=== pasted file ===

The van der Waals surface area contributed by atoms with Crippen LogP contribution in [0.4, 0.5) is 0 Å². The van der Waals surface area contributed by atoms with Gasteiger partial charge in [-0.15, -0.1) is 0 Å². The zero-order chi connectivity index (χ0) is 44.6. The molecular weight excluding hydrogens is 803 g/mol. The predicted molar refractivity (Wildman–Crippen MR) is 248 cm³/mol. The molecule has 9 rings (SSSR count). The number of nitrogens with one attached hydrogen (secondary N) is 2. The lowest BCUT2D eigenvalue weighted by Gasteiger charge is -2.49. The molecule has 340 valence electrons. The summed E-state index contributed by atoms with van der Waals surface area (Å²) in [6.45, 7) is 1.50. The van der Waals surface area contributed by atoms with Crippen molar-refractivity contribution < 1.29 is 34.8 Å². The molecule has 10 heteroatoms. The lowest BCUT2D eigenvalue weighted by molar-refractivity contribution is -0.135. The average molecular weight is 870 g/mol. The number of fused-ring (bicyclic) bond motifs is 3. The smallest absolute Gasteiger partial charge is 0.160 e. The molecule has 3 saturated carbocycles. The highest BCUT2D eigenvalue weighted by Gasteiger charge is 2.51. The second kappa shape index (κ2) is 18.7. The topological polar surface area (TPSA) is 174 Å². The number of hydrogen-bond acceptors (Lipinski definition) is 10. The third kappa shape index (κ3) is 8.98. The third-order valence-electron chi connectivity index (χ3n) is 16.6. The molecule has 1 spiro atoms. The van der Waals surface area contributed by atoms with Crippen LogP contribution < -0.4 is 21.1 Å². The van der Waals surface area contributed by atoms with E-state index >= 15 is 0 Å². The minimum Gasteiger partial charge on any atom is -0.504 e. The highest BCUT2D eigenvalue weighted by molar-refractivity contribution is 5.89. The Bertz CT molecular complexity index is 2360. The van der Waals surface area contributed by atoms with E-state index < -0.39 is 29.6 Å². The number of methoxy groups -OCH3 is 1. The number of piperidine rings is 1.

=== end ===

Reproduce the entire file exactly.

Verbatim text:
The van der Waals surface area contributed by atoms with Crippen LogP contribution in [0.4, 0.5) is 0 Å². The van der Waals surface area contributed by atoms with Gasteiger partial charge in [-0.15, -0.1) is 0 Å². The zero-order chi connectivity index (χ0) is 44.6. The molecular weight excluding hydrogens is 803 g/mol. The predicted molar refractivity (Wildman–Crippen MR) is 248 cm³/mol. The molecule has 9 rings (SSSR count). The number of nitrogens with one attached hydrogen (secondary N) is 2. The lowest BCUT2D eigenvalue weighted by Gasteiger charge is -2.49. The molecule has 340 valence electrons. The summed E-state index contributed by atoms with van der Waals surface area (Å²) in [6.45, 7) is 1.50. The van der Waals surface area contributed by atoms with Crippen molar-refractivity contribution < 1.29 is 34.8 Å². The molecule has 10 heteroatoms. The lowest BCUT2D eigenvalue weighted by molar-refractivity contribution is -0.135. The average molecular weight is 870 g/mol. The number of fused-ring (bicyclic) bond motifs is 3. The smallest absolute Gasteiger partial charge is 0.160 e. The molecule has 3 saturated carbocycles. The highest BCUT2D eigenvalue weighted by Gasteiger charge is 2.51. The second kappa shape index (κ2) is 18.7. The topological polar surface area (TPSA) is 174 Å². The number of hydrogen-bond acceptors (Lipinski definition) is 10. The third kappa shape index (κ3) is 8.98. The third-order valence-electron chi connectivity index (χ3n) is 16.6. The molecule has 1 spiro atoms. The van der Waals surface area contributed by atoms with Crippen LogP contribution < -0.4 is 21.1 Å². The van der Waals surface area contributed by atoms with E-state index >= 15 is 0 Å². The minimum Gasteiger partial charge on any atom is -0.504 e. The highest BCUT2D eigenvalue weighted by molar-refractivity contribution is 5.89. The Bertz CT molecular complexity index is 2360. The van der Waals surface area contributed by atoms with E-state index < -0.39 is 29.6 Å². The number of methoxy groups -OCH3 is 1. The number of piperidine rings is 1.